Once a video of a woman pouring hydrogen peroxide into her ears went viral, everyone wanted to know if it was actually a safe method of ear cleaning or not. Now, doctors have spoken!
Should We Put Hydrogen Peroxide In Ears?
Recently, a TikTok video of a woman pouring hydrogen peroxide into her ears, and then cleaning out the dissolved earwax, went viral. Afterward, most commenters didn’t trust the hack, calling it out as fake or dangerous. Dr. Angela Powell,
One viral TikTok post shows a woman pour hydrogen peroxide into ears, then clean it out after it dissolves earwax. Most commenters didn’t trust the hack, calling it out as fake or dangerous. Dr. Angela Powell, an Otolaryngologist (Ear, Nose, and Throat doctor) in Maryland, said that hydrogen peroxide can, in fact, be used to remove earwax! “The drops are definitely safe,” said Powell. “In general, (hydrogen peroxide) is a safe thing to have in your ear, it has some positive qualities for your ear … it can be antibacterial and it helps with the general cleaning process of the ear.”
However, you need to use it right…
Doing It Right
When it comes to undiluted hydrogen peroxide, it can harm the skin and the eardrum. “Hydrogen peroxide at full strength … can be sort of abrasive to the skin, so it really shouldn’t be used at full concentration,” Powell said. To use it as eardrops, dilute it with distilled or sterile water down to half-strength. Drip a few drops into the ear, let it stay there for a few seconds, and tilt the head so the solution escapes. Powell says that anyone with holes in their eardrums should stay away from this home remedy, however.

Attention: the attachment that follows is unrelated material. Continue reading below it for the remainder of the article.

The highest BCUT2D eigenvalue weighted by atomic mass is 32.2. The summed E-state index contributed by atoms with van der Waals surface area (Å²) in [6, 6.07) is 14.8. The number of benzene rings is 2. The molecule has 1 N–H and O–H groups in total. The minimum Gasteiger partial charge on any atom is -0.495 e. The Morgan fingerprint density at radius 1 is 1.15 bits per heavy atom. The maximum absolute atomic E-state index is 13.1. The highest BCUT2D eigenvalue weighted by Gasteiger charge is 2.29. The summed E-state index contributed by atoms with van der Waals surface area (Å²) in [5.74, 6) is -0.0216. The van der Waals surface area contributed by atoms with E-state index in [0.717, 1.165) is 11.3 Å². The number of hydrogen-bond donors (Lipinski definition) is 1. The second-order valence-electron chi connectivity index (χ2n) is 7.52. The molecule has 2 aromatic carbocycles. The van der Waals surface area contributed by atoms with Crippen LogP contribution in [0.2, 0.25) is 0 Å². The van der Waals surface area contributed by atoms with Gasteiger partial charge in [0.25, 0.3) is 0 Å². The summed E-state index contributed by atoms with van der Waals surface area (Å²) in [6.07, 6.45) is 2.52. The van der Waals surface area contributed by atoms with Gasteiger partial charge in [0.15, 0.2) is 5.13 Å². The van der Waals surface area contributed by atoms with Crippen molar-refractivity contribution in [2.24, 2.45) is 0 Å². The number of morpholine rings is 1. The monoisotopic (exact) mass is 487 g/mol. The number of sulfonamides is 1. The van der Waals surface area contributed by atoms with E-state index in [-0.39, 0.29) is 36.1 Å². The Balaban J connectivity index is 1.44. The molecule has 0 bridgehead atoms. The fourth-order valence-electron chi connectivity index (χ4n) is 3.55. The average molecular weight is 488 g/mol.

If you do use hydrogen peroxide in your ears, just make sure to completely dry them after cleaning. “If the moisture lingers, then patients can develop a swimmers ear type infection which most people have heard of from swimming and from water exposure,” Powell said.
Thankfully, there are some other remedies as well!
If you have alot of earwax, one thing is clear: don’t use Q-tips! “Q-tips are discouraged because people have a tendency to either put them in too far and then cause irritation to the surface of the ear or actually rupture the eardrum and injure the little bones that sit behind the ear, (which can) cause hearing loss,” Powell explained. Not only that, but they also push the earwax deeper instead of actually cleaning it out!
If you don’t like hydrogen peroxide, you can also purchase and use mineral oil drops. There’s less moisture to the oils, so a few drops should be enough and way safer than other solutions. Then, use the washcloth or finger to remove the wax. In the end, even simple water can be used to remove earwax. “(Earwax) is hydrophilic, meaning that water will actually get into it and break it down,” Powell said. “Hydrogen peroxide is no more effective than water or water-based drops. … Water or saline can be put into the ear, allowed to sit in the ear for a few minutes while it softens up the wax and then let run out.”